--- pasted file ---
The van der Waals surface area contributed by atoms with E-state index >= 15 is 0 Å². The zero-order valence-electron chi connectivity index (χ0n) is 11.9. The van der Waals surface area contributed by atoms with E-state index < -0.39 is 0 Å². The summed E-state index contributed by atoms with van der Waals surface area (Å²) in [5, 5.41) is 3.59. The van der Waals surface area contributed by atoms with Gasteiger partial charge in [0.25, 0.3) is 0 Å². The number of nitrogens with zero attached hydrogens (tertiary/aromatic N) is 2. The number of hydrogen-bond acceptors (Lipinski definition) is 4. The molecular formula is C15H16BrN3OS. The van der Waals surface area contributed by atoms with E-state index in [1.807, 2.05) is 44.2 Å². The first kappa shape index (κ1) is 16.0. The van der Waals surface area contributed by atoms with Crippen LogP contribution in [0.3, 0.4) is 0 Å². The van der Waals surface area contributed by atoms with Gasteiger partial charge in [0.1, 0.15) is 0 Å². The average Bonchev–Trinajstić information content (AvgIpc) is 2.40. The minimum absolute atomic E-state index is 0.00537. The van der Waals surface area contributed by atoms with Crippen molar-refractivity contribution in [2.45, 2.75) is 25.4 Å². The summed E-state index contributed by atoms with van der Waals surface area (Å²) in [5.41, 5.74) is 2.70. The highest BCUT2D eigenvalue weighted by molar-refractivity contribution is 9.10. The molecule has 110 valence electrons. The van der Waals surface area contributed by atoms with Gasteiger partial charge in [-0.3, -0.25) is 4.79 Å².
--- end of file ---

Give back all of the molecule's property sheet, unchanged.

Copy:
The van der Waals surface area contributed by atoms with E-state index >= 15 is 0 Å². The zero-order valence-electron chi connectivity index (χ0n) is 11.9. The van der Waals surface area contributed by atoms with E-state index < -0.39 is 0 Å². The summed E-state index contributed by atoms with van der Waals surface area (Å²) in [5, 5.41) is 3.59. The van der Waals surface area contributed by atoms with Gasteiger partial charge in [0.25, 0.3) is 0 Å². The number of nitrogens with zero attached hydrogens (tertiary/aromatic N) is 2. The number of hydrogen-bond acceptors (Lipinski definition) is 4. The molecular formula is C15H16BrN3OS. The van der Waals surface area contributed by atoms with E-state index in [1.807, 2.05) is 44.2 Å². The first kappa shape index (κ1) is 16.0. The van der Waals surface area contributed by atoms with Crippen LogP contribution in [0.3, 0.4) is 0 Å². The van der Waals surface area contributed by atoms with Gasteiger partial charge in [0.1, 0.15) is 0 Å². The average Bonchev–Trinajstić information content (AvgIpc) is 2.40. The minimum absolute atomic E-state index is 0.00537. The van der Waals surface area contributed by atoms with Crippen molar-refractivity contribution in [2.45, 2.75) is 25.4 Å². The summed E-state index contributed by atoms with van der Waals surface area (Å²) in [5.41, 5.74) is 2.70. The highest BCUT2D eigenvalue weighted by molar-refractivity contribution is 9.10. The molecule has 110 valence electrons. The van der Waals surface area contributed by atoms with Gasteiger partial charge in [-0.3, -0.25) is 4.79 Å².